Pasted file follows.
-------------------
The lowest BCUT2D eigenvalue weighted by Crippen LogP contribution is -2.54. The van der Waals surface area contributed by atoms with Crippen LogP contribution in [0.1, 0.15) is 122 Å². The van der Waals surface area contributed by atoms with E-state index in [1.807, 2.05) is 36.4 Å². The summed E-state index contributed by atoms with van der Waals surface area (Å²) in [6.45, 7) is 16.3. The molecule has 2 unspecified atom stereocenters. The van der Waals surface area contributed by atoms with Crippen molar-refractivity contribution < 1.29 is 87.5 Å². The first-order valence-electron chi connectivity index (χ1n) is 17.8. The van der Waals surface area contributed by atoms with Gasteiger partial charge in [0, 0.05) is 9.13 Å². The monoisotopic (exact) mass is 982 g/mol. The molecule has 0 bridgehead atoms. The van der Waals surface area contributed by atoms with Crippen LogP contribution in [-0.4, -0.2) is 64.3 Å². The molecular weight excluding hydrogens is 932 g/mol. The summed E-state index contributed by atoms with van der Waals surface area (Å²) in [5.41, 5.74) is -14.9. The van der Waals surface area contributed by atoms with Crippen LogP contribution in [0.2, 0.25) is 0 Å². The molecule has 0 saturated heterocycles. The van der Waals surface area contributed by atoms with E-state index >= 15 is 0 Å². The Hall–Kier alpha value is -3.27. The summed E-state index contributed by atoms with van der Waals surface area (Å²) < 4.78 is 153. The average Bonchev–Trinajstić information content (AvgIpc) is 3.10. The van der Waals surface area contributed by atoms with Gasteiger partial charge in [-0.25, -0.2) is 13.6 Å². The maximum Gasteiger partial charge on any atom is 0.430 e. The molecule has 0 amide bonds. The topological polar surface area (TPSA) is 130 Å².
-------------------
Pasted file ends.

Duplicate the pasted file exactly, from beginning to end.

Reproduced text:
The lowest BCUT2D eigenvalue weighted by Crippen LogP contribution is -2.54. The van der Waals surface area contributed by atoms with Crippen LogP contribution in [0.1, 0.15) is 122 Å². The van der Waals surface area contributed by atoms with E-state index in [1.807, 2.05) is 36.4 Å². The summed E-state index contributed by atoms with van der Waals surface area (Å²) in [6.45, 7) is 16.3. The molecule has 2 unspecified atom stereocenters. The van der Waals surface area contributed by atoms with Crippen molar-refractivity contribution < 1.29 is 87.5 Å². The first-order valence-electron chi connectivity index (χ1n) is 17.8. The van der Waals surface area contributed by atoms with Gasteiger partial charge in [0, 0.05) is 9.13 Å². The monoisotopic (exact) mass is 982 g/mol. The molecule has 0 bridgehead atoms. The van der Waals surface area contributed by atoms with Crippen LogP contribution in [-0.4, -0.2) is 64.3 Å². The molecular weight excluding hydrogens is 932 g/mol. The summed E-state index contributed by atoms with van der Waals surface area (Å²) in [5.41, 5.74) is -14.9. The van der Waals surface area contributed by atoms with Crippen LogP contribution in [0.2, 0.25) is 0 Å². The molecule has 0 saturated heterocycles. The van der Waals surface area contributed by atoms with E-state index >= 15 is 0 Å². The Hall–Kier alpha value is -3.27. The summed E-state index contributed by atoms with van der Waals surface area (Å²) < 4.78 is 153. The average Bonchev–Trinajstić information content (AvgIpc) is 3.10. The van der Waals surface area contributed by atoms with Gasteiger partial charge in [-0.25, -0.2) is 13.6 Å². The maximum Gasteiger partial charge on any atom is 0.430 e. The molecule has 0 amide bonds. The topological polar surface area (TPSA) is 130 Å².